One of the best parts of creating architectural portraits is hearing the stories that go along with the homes I’m depicting! This is the first in a series of blog posts sharing some of these stories.
This week I’m profiling vacation homes I have worked on, in particular one family vacation home that became two keepsakes to share. While many people choose house portraits to celebrate their first home, as a first anniversary gift, or to celebrate the end of an era as a downsizing gift for parents, these two homes honor the shared connection of living family history.
When a pair of sisters spotted my work at a craft fair in Somerville (if you’re in the Boston area, see where I’m popping up next!), they knew that a house portrait would be just right for their parents. When I saw the house, I was excited to get started—with lots of interesting architectural details as well as a beautiful tower, this house is a looker!
When it came time to start the illustration, I asked for as many photos as they were able to source—the house was far away, not something that could be easily reached to take specific photographs. Fortunately, since it has been in their family for a very long time, they were able to find photos showing the house from a few different angles, and some more recent photos that showed clearer details.
The finished architectural portrait only includes the details I’m able to see, so it’s important for me to be able to have clear, high-resolution photos if at all possible, but I can typically work with what’s available to create the closest possible portrait. Since windows and porches are often the most time-consuming part of my work, I knew that it was extra important to get them just right in the illustration.
This sprawling castle was lovingly added on to and renovated by each generation, resulting in a completely unique structure. The house has also changed significantly over the years, and it was important to settle on which version the family wanted to capture for their paper heirloom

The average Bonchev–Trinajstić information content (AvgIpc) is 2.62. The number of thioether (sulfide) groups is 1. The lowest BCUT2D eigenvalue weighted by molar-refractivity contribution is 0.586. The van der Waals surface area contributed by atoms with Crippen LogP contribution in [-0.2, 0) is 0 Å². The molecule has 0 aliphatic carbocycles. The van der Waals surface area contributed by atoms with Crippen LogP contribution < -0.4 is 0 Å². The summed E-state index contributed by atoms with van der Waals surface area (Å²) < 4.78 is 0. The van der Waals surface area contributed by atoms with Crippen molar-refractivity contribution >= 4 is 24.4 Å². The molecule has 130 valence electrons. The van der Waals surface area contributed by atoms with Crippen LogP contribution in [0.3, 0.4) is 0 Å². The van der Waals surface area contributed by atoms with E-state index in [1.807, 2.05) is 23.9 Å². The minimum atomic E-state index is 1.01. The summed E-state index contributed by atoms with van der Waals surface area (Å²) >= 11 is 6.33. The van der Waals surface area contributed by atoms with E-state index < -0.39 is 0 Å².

One house, one family, two keepsake portraits
The first cottage was completed in March 2019. The sisters reported back that their parents were blown away!
In fact, the family loved the result so much that they requested a second portrait. The second version was completed in January 2020.
Since I had already built this house once, the second edition of the architectural portrait was far less intimidating. Compare the two towers below:
Despite hand cutting some of these tiny details, they are virtually identical. It takes practice and patience, but each of these paper objects is worth it.
The biggest question for the new version was which color background to choose! I shared digital mockups of the house on a handful of different colors, but we landed on this rich dark gray, and it really makes the house pop:
It’s always a surprise to see what a pop of color will do! Despite being almost identical, the background color emphasizes different elements of each architectural portrait. The first one feels like you can walk into it, the second feels like you can see through it. Completely different emotions come up when looking at each of them. It’s a joy for the family to be able to experience both.
Vacation homes & family history
Vacation home portraits honor both extended family history as well as your own memories. The cottage above is shared among members of an extended family, and is used to remember a special place that’s far from them. This Maine island vacation house portrait, however, was gifted to the family that owns the island and it lives in the house itself.
The Island House was built in 1878, and has been owned by the same family since then. It’s a unique Colonial that includes a widow’s walk, original details, and a long porch, all overlooking the ocean.
The finished architectural portrait now lives with other house portraits in the house itself – a gallery wall to visually represent the house’s history, and show the passage of time. Each portrait represents the different styles of the era they were made in. The latest house portrait shows the Island House in a fresh, modern light.